|Title:||Improvement of Biological Control Fungi for Reduction of Aflatoxin Contamination|
|Objective:||Aflatoxins (AFs) are polyketide-derived, toxic and carcinogenic secondary metabolites produced mainly by Aspergillus flavus on cotton, corn, peanuts, and tree nuts. One of the main strategies for prevention of AF contamination in these crops involves introducing a non-aflatoxigenic competitor Aspergillus to the soil of the plants during the growing season. Recent work revealed that A. flavus has a complicated evolutionary history that includes a history of recombination. |
It is the purpose of this proposal to better understand A. flavus population dynamics in agricultural environments in order to more safely use biocontrol as a strategy to reduce crop contamination with AFs. To do this we will develop new competitor strains with improved properties for tracking their dispersal after introduction onto crops and with improved ability to over-winter in order to decrease the need for annual reapplication. Optimal candidates should be unable to produce the neurotoxin, cyclopiazonic acid, without altering their competitive ability.
The potential for restoration of both AF- and CPA-producing ability of the atoxigenic strain in the laboratory or the field will be assessed. We will determine if the ability to produce hydrolases by the biocontrol strain is important for its competitive ability.
With these studies, we expect to be able to either develop new biocontrol strains or improve the design of currently used biocontrol strains to reduce preharvest AF contamination. We also expect to provide additional insight into the evolution of diversity within A. flavus.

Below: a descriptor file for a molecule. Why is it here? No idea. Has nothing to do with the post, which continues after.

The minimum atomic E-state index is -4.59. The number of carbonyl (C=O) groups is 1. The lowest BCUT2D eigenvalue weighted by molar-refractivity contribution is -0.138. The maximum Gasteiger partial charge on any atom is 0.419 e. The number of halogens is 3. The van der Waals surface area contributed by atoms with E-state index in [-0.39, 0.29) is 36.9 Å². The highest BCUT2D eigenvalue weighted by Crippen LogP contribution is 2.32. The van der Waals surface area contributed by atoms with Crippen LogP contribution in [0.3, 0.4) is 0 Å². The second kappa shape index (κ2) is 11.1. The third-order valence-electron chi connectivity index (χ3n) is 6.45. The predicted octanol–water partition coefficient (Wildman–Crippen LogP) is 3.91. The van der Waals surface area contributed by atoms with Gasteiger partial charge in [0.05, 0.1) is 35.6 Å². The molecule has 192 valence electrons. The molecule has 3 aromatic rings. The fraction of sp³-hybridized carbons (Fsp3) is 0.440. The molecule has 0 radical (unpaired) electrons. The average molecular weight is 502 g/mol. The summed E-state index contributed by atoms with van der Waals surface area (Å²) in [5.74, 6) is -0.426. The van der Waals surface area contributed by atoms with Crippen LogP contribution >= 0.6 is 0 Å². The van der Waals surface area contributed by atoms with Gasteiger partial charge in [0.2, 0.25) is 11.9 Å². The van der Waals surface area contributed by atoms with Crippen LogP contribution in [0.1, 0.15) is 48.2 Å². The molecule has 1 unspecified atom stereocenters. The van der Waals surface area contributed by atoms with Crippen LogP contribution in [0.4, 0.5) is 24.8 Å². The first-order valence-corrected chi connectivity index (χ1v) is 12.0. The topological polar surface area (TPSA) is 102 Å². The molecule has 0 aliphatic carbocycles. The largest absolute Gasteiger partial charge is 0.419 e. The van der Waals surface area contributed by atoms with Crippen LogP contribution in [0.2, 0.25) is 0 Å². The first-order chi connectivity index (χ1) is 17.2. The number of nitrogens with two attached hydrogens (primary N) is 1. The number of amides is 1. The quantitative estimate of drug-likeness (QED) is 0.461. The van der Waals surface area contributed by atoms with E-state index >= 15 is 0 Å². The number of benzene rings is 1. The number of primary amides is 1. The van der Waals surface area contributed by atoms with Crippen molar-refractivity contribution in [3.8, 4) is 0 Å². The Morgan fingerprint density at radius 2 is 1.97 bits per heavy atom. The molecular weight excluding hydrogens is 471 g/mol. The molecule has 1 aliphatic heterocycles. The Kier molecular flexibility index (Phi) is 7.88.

|More Info:||The major benefit from successful attainment of this objective would be development of improved biocontrol strains capable of reducing aflatoxin contamination of oilseed crops with less risk of plant damage. The other benefit would be improved understanding of the population biology of A. flavus in agricultural soils and on plants and the factors involved in colonizing and expressing aflatoxins in plant tissues.|
|Funding Source:||United States Department of Agriculture (USDA), Agricultural Research Service (ARS)|
|Institutions:||USDA/ARS - Mid South Area|
|Project Reports:||2011 Annual Report|
|Published USDA ARS Articles|
Effects of temperature and medium composition on inhibitory activities of gossypol-related compounds against aflatoxigenic fungi
Mellon JE, Dowd MK, Beltz SB.
J Appl Microbiol. 2013 Jul;115(1):179-86.
Fragmentation of an aflatoxin-like gene cluster in a forest pathogen
Bradshaw RE, Slot JC, Moore GG, Chettri P, de Wit PJ, Ehrlich KC, Ganley AR, Olson MA, Rokas A, Carbone I, Cox MP.
New Phytol. 2013 Apr;198(2):525-35.
Dothistromin genes at multiple separate loci are regulated by AflR
Chettri P, Ehrlich K, Cary JW, Collemare J, Cox MP, Griffiths SA, Olson MA, De Wit PJ, Bradshaw RE.
Fungal Genet Biol. 2013 Feb;51:12-20.
Association with AflR in endosomes reveals new functions for AflJ in aflatoxin biosynthesis
Ehrlich KC, Mack BM, Wei Q, Li P, Roze LV, Dazzo F, Cary JW, Bhatnagar D, Linz JE.
Toxins (Basel). 2012 Dec;4(12):1582-600.
Genetic diversity and population structure of Aspergillus flavus in the southern USA - (Abstract Only)
Grubisha, L.C., Cotty, P.J. 2011. Genetic diversity and population structure of Aspergillus flavus in the southern USA[abstract]. Mycological Society of America. 62(3):21.
Genomics of Aspergillus flavus mycotoxin production - (Book / Chapter)
Payne, G.A., Georgianna, D.R., Yu, J., Ehrlich, K., Brian, G.O., Bhatnagar, D. 2011. Genomics of Aspergillus flavus mycotoxin production. In: Fratamico, P., Liu, Y., Kathariou, S., editors. Genomes of Foodborne and Waterborne Pathogens. Washington, DC: ASM Press. pp 259-270.
|Food Safety Categories:||Sanitation and Pathogen Control|
Government Policy and Regulations
|Farm-to-Table categories:||On-farm food production|
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